Wednesday, October 26, 2011

Thinkin' About Performance Art

by Robert Boyd


Last weekend, I saw several pieces of performance art. It got me thinking about how to think about performance art. How is a particular kind of performance art different from another? This is a framework I created over the weekend to help me think about it.

The first thing that got me thinking was Jorge Galvan's sculpture/performance El Dinersito at Pan y Circos, the show I curated with Zoya Tommy. The performance part was that Galvan made tacos for the opening night attendees. This seems typical of that subcategory of performance art called relational art, of whom Rirkrit Tiravanijia is the most prominent practitioner. But I also recalled sitting at the bar at Notsuoh and being told by Jim Pirtle that he considered his bar/live music venue to be a piece of "social sculpture." The term was created by Joseph Beuys and it was broader than just performance, but included a lot of performance. Gordon Matta-Clark's restaurant Food seems to fall into this broad category. Likewise, the artistic practices lumped into the category of social practice seem closely related. So these all became one of the circles in my Venn diagram.

Also this weekend, I saw a solo performance by Nancy Douthey (about which more in a subsequent post). Her performance was completely different--categorically different--from Jorge Galvan's. It was more of a theater piece--she wore a costume and took on a persona (or personas, really), and spoke lines. I don't know if the lines were written in advance or if they were improvised, but what I saw was fundamentally acting. And this seems to be a big part of performance. And to put it more broadly, there seems to be a big and important strain of performance art that has evolved from traditional stage arts--theater, dance, stand-up, etc.

But all performance doesn't fit into those two categories. When Marina Abramovič and Ulay slapped each other in the face over and over (Light/Dark, 1977), when Chris Burden had himself nailed to a VW Bug, when Tehching Hsieh punched a time clock every hour on the hour for an entire year (Time Clock Piece, 1980-81), they were neither "acting" nor were they particularly "relating". These pieces involved endurance. The prehistory of these pieces could be found in shamanic practices, in the extremities that yogis undergo, in the various deprivations and self-scourging of medieval holy men. In many of these pieces, there is a spiritual aspect--extreme repetition is like reciting a mantra, for example. But not all endurance pieces are spiritual--the Art Guys sitting in a Denny's drinking coffee for 24 hours, for example. And not all ritualistic pieces are about endurance--Judy Chicago's atmospheres, for example. But broadly speaking, I think we can group endurance pieces and ritualistic pieces together.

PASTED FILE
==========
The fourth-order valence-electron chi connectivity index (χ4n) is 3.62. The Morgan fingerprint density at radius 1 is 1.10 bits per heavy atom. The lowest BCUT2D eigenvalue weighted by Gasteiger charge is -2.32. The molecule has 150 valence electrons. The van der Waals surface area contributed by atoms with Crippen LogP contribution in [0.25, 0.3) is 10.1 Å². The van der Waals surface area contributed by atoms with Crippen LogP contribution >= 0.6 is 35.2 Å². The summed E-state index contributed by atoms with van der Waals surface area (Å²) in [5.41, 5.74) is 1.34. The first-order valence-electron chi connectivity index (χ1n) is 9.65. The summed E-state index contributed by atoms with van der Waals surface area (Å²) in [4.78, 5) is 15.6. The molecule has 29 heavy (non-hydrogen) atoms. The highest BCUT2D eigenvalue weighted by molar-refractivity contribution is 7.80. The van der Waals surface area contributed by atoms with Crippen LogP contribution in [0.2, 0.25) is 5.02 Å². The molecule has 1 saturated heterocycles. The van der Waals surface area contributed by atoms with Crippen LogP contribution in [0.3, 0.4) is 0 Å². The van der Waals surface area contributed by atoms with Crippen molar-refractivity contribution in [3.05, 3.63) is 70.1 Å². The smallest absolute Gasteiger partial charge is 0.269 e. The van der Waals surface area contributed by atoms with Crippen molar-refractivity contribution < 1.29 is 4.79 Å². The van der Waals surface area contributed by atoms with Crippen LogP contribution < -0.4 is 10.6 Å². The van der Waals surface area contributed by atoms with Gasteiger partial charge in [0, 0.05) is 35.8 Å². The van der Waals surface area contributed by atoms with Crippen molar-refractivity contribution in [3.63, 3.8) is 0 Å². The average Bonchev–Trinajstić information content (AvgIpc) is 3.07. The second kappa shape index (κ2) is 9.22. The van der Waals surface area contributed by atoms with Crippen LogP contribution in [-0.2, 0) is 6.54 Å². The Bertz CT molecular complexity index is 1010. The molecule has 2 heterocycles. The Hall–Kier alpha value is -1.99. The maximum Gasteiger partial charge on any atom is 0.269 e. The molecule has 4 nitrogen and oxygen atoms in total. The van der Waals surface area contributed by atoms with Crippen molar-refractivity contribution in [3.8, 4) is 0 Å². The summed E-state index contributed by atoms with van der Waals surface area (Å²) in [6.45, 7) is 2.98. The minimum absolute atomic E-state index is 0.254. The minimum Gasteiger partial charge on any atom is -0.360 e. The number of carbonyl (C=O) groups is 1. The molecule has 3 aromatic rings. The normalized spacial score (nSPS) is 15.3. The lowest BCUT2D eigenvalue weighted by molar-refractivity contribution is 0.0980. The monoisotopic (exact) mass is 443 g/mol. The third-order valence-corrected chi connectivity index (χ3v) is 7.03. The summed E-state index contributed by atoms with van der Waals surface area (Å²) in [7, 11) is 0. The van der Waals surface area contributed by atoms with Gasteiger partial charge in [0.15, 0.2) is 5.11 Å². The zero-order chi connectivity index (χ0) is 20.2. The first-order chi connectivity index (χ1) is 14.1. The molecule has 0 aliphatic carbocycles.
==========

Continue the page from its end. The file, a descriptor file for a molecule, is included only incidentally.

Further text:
But, you ask, aren't these categories kind of fuzzy? Can't a piece fall into any two of the above categories, or even all three of them? Sure--that's why I depict it as a Venn diagram. The Art Guys sitting in Denny's was an endurance piece, but it was also a relational piece. Endurance pieces can also be theatrical--there is a whole tradition of this in the circus and in acrobatic performances.

I'm sure for those of you who have really studied performance theory and practice, this will seem a bit simplistic. But it's just a framework--a way to think about what I'm seeing.


1 comment:

  1. I would also suggest a "Get Naked/Schlap and Tickle" addition to the Venn diagram.